Parameters versus Actions, and Multiple Data Sources

Subject Area: Architecture

Level of complexity: Advanced

Approximate Time to complete: 1 hour

Companion Workbook (twbx): ParametersVsActionsMultipleDataSources.twbx

Additional Resources on the web:

Customers often work with multiple data sets combined visually and interactively in dashboards. Using parameters and filter actions, a desktop user can design dashboards that can easily filter across multiple disparate data sources without using data blending. Both of these powerful approaches solve a traditionally complex problem – how to make multiple data sources seamlessly work together without combining them in a singular data model. There are a few reasons why a Tableau Desktop author might choose one approach over the other.

The Case for the Parameters Concept:

Parameters are very easy to create and can be leveraged by all data sources in a workbook. All parameters will be tied in one way or another in a calculated field in order to affect information on the view. One benefit to using parameters to filter across disparate data sources is the Desktop author can control the display options that are presented to the user. They might want to expose the selection as radio buttons, a drop down list, or potentially provide the end consumer with the ability to type in a value. These options can be very important because "screen real estate" is valuable when designing visually compelling dashboards. The parameter concept can also be very powerful because multiple parameters can be used in the filter calculation to affect the analyses.

This approach is not without some potential downsides. Two of the most significant challenges our customers face when using parameters are they are single select only, and they are not dynamic. As new members of the dimension are added to the data source, they will not be added to the list of parameters selections for filtering. This often requires maintenance by the dashboard creator to periodically update the available selections that are presented to the end consumer. If these two challenges are concerning to the dashboard author, they can use the filter action method as an alternative.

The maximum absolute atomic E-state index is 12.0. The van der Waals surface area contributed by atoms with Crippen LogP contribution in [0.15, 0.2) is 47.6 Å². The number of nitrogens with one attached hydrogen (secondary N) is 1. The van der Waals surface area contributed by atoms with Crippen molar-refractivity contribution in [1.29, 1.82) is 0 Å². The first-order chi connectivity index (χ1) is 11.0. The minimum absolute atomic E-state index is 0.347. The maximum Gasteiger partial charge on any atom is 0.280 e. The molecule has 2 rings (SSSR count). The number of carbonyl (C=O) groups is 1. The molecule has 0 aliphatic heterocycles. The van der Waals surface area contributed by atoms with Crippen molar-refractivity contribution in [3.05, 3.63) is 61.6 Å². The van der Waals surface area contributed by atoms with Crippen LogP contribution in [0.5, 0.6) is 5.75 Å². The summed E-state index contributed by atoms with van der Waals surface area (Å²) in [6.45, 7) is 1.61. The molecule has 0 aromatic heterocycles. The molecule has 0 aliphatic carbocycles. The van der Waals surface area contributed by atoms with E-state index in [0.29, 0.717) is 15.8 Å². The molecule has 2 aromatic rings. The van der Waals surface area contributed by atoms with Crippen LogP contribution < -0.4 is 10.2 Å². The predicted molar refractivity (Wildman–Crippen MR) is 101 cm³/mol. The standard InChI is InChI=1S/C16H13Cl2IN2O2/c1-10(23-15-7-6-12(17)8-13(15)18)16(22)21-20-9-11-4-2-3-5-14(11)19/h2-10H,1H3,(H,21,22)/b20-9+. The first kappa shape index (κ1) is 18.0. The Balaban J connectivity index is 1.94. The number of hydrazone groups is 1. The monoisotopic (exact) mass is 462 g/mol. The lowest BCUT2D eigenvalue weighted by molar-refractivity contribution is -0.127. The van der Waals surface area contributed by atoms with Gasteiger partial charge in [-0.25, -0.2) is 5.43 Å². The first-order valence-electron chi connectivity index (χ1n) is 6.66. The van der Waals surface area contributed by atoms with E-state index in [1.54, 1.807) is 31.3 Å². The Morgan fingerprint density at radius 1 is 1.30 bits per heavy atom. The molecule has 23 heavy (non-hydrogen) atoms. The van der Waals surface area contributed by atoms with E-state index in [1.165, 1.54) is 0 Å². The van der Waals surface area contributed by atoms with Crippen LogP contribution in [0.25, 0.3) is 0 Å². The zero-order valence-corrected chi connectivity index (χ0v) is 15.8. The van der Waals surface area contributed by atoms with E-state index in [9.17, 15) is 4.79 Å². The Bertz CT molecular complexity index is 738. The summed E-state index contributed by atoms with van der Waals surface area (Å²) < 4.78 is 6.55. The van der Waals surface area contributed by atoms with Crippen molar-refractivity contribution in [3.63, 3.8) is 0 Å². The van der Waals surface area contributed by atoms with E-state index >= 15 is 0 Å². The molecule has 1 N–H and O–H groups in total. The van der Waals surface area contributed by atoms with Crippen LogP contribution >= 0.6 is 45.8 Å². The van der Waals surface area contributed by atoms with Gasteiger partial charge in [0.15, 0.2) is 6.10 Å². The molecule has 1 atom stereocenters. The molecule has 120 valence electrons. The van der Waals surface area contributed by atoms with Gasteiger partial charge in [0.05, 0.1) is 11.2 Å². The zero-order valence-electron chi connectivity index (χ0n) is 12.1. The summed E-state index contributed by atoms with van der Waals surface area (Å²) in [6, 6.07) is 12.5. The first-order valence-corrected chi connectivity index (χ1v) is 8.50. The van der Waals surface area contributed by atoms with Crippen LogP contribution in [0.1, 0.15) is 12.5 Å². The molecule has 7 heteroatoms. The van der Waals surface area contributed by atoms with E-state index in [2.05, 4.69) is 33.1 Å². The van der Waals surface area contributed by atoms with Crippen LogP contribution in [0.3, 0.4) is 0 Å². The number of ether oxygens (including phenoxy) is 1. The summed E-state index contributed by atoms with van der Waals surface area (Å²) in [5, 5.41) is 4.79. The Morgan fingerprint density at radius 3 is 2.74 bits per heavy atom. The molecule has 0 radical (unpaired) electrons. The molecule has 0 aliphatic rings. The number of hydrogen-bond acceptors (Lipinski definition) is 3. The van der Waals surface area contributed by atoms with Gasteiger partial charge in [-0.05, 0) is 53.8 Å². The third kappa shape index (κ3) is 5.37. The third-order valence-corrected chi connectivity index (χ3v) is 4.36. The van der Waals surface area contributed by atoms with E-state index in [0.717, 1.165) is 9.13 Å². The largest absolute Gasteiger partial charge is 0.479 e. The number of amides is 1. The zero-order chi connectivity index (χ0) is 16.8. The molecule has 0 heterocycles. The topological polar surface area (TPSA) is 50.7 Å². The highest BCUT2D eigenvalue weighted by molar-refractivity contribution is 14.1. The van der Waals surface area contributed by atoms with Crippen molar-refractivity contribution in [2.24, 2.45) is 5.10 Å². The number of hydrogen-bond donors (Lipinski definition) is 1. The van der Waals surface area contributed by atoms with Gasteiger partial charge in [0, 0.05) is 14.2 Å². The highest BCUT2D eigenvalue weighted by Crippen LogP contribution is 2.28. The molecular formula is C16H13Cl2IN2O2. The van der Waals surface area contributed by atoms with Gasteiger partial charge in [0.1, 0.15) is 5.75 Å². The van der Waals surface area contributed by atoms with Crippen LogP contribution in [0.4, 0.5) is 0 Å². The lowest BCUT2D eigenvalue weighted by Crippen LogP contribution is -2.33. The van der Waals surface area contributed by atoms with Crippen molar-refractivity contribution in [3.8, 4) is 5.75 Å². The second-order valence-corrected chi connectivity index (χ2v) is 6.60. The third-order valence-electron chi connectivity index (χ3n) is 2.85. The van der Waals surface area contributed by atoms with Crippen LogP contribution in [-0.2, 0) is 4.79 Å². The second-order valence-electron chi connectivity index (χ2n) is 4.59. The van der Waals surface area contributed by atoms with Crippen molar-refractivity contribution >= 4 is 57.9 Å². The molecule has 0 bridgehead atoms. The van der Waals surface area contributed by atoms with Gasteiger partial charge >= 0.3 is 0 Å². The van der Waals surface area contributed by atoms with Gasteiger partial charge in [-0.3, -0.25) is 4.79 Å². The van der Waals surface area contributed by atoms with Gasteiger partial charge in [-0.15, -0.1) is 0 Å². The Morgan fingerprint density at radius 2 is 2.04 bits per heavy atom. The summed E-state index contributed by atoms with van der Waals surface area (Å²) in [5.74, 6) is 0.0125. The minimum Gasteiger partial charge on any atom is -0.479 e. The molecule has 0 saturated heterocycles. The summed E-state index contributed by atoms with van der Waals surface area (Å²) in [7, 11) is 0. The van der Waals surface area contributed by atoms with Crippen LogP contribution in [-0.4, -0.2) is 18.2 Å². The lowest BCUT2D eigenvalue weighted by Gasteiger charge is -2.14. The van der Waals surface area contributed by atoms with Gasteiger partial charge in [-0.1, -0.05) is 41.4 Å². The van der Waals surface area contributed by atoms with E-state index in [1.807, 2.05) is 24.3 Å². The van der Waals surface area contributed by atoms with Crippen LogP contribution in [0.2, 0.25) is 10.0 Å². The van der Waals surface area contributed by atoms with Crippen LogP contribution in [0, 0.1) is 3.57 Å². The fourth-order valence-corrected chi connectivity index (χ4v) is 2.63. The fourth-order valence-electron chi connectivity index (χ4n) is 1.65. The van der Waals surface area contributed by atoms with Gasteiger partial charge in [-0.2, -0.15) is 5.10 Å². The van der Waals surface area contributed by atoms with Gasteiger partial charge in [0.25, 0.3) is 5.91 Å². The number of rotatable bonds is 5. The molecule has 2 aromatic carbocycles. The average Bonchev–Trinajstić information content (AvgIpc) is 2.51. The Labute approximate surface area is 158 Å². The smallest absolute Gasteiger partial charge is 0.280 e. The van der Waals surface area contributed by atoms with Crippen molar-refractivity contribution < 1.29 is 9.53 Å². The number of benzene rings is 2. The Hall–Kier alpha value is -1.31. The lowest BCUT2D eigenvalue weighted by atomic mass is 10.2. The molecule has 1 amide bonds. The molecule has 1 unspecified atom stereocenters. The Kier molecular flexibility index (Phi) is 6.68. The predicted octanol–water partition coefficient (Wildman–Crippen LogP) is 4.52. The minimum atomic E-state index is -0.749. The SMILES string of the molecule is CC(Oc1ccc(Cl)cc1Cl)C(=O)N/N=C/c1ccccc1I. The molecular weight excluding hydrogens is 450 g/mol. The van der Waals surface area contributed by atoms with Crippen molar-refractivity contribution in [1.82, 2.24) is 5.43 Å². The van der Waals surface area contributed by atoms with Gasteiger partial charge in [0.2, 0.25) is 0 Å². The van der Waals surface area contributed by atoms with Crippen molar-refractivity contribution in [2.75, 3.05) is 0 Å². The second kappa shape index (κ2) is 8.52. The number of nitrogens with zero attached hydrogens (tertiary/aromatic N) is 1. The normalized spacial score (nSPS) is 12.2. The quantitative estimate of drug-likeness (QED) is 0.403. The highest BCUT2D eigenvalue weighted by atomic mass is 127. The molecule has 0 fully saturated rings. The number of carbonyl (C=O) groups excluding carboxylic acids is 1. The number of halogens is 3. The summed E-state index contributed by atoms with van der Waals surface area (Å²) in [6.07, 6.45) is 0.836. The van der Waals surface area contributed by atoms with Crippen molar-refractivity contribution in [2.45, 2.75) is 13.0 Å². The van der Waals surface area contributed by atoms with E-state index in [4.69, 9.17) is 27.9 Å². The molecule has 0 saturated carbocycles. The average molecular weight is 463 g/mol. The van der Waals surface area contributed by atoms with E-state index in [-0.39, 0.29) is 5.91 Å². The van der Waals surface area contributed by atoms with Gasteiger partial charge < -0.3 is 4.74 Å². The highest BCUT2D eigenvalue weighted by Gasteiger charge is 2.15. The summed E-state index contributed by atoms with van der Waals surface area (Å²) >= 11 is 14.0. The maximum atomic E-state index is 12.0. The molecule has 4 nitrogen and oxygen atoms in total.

The Case for the Filter Actions concept

Filter actions use data from the primary data source as a "control" sheet that a user can click on to "drive" the other visuals on a dashboard. The knowledge base articles above explain the process of how to create these filter actions and use target filters on selected fields. These are useful to not only filter across data sources, but also specify the level of detail at which to apply the filter. One benefit over parameters is the ability to multi-select. Simply hold down control and click multiple items to run the action on. The list of dimension members that are displayed will be dynamically populated. The one major downside to this method is if the list of members is long it may be slow to populate and render and it reduces the available space on the dashboard. The following screen shot shows how to set the target filters so the region field filters both on Region and Market.

The companion workbook has an example of both methods for your learning pleasure.